My conclusions

      I won't lie and say this is the prettiest walk I have ever been on. I do prefer to be out in the country, away from the trappings of urban life. At Newmillerdam, you can never quite pretend you're out in the middle of nowhere. The main road is just a little too close. Another thing I found rather depressing was seeing quite a bit of litter around. Having said that, if you're somebody, like me, who enjoys the simple pleasures of feeding the ducks and ambling along, chatting to your family in a picturesque setting, this is a great place to go. If, like me, you want a brisk, not too strenuous walk to whet your appetite before lunch, you can round things off by taking advantage of a choice of eating establishments close to the park. I have already mentioned the Fox and Hounds pub across the road. The long-established Beuley café and a Toby Carvery provide two other food options within a stone's throw of the walk.

      If you are looking for some peace and quiet, you might find there are just too many people around, as it's certainly a very popular, busy spot. However, if you meander off the main path and explore some of the woodland walks, this will probably be quieter. For me, Newmillerdam is certainly a place I would love to go back to, because I know there is more for me to explore and it makes for a pleasant family day out, with something different to offer according to the season. The autumn colours make it very attractive, but equally I would like to see it in spring when the bluebells are out. It is definitely worth a visit if you find yourself in the area.

      Public Transport:
      Nearest railway station: Sandal and Agbrigg (3 miles)
      Nearest bus station: Wakefield (4 miles)
      Bus routes: The 59a Stagecoach Yorkshire (Wakefield-Barnsley) passes the park entrance.

      Further information: 01924 303980


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      • More +
        17.01.2009 17:04
        Very helpful



        A 237 acre park near Wakefield

        Newmillerdam Country Park lies adjacent to the main A61 Barnsley to Wakefield road in West Yorkshire. I have driven past here many times and I have always made a mental note to pay it a visit but it was only very recently that I finally got the chance to stop and have a look around.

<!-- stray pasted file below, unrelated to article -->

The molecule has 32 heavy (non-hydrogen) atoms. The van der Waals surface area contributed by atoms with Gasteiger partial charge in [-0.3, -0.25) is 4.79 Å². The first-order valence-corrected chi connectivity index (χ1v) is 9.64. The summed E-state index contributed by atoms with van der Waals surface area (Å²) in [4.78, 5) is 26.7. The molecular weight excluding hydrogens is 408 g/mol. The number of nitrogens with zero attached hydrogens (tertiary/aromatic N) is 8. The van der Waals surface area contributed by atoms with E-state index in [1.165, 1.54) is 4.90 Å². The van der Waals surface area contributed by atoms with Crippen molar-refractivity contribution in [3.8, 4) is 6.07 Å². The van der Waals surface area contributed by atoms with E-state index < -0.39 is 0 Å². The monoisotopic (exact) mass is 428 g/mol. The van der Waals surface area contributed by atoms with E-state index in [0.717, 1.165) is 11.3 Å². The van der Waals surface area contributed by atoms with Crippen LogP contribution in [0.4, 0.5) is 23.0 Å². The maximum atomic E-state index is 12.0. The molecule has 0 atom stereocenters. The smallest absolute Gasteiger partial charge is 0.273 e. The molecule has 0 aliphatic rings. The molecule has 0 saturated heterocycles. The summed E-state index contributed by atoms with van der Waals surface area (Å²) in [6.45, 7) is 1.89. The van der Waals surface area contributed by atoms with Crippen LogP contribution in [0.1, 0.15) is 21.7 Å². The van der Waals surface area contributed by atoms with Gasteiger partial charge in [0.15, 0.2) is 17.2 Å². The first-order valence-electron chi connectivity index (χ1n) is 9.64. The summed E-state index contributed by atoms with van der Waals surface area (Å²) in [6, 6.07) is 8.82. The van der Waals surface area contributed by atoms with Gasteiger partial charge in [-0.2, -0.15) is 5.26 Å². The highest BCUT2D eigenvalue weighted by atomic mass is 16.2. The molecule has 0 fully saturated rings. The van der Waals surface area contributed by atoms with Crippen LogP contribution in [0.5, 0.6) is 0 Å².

The country park is located approximately 5 kilometres south of Wakefield and covers an area of 237 acres. It consists of mixed broadleaf woodland centred around a large lake. When I visited here in early November the trees were lovely shades of golden brown. There is a large car park (pay and display) and a footpath goes all of the way around the lake. There are smaller footpaths that extend into the woodland and these are all popular with walkers, cyclists and horse riders.

        The earliest reference to this area date back 1285 when the area was known as New Mylle on Dam, taking its name from a corn mill that stood on the site. This mill was located upstream towards the far end of the park but in 1633 it was moved to its present location by Francis Nevile who lived at nearby Chevet Hall. The current country park is located within the grounds of the former Chevet Hall estate and the once grand house has long since been demolished. A large water wheel was built to power the mill but in the 1820's the mill was largely demolished and a new mill was built on the same site.

        In 1765 the estate was purchased by the Pilkington family and during their ownership a grand boathouse was built on the water's edge. We know that the Newmillerdam Boathouse was built by William Pilkington and that it first appears on a map in 1826 but very little else is known about its early history.

        Today the Boathouse is open to the public every Sunday at the following times:

        1st April - 31st October: 13.00 hours - 16.30 hours
        1st November- 31st March 12.00 midday - 15.30 hours

        Entry is free. It is available for private functions including parties and seminars. It can accommodate up to 30 people.

        Newmillerdam is now managed as a local nature reserve by Wakefield Council's Countryside and Conservation Service and it is an important habitat for both water and woodland birds. Angling is allowed around the lake by permit.

        The footpath around the lake is flat and of good quality. It is suitable for both wheelchair users and pushchairs providing that the weather has not been too wet. Towards the far end of the lake where the mill is located a bridge crosses a narrow span of the water and many people cross the bridge at this point. A circular walk around the lake from the car park via the first bridge is 2 kilometres in length. If you wish to walk around the very top part of the lake then this will extend your walk to just over 3kilomteres. Whichever route you take it is an easy and pleasant stroll.

        Newmillerdam Country Park
        Barnsley Road
        WF2 6QP

        Telephone: (01924) 303980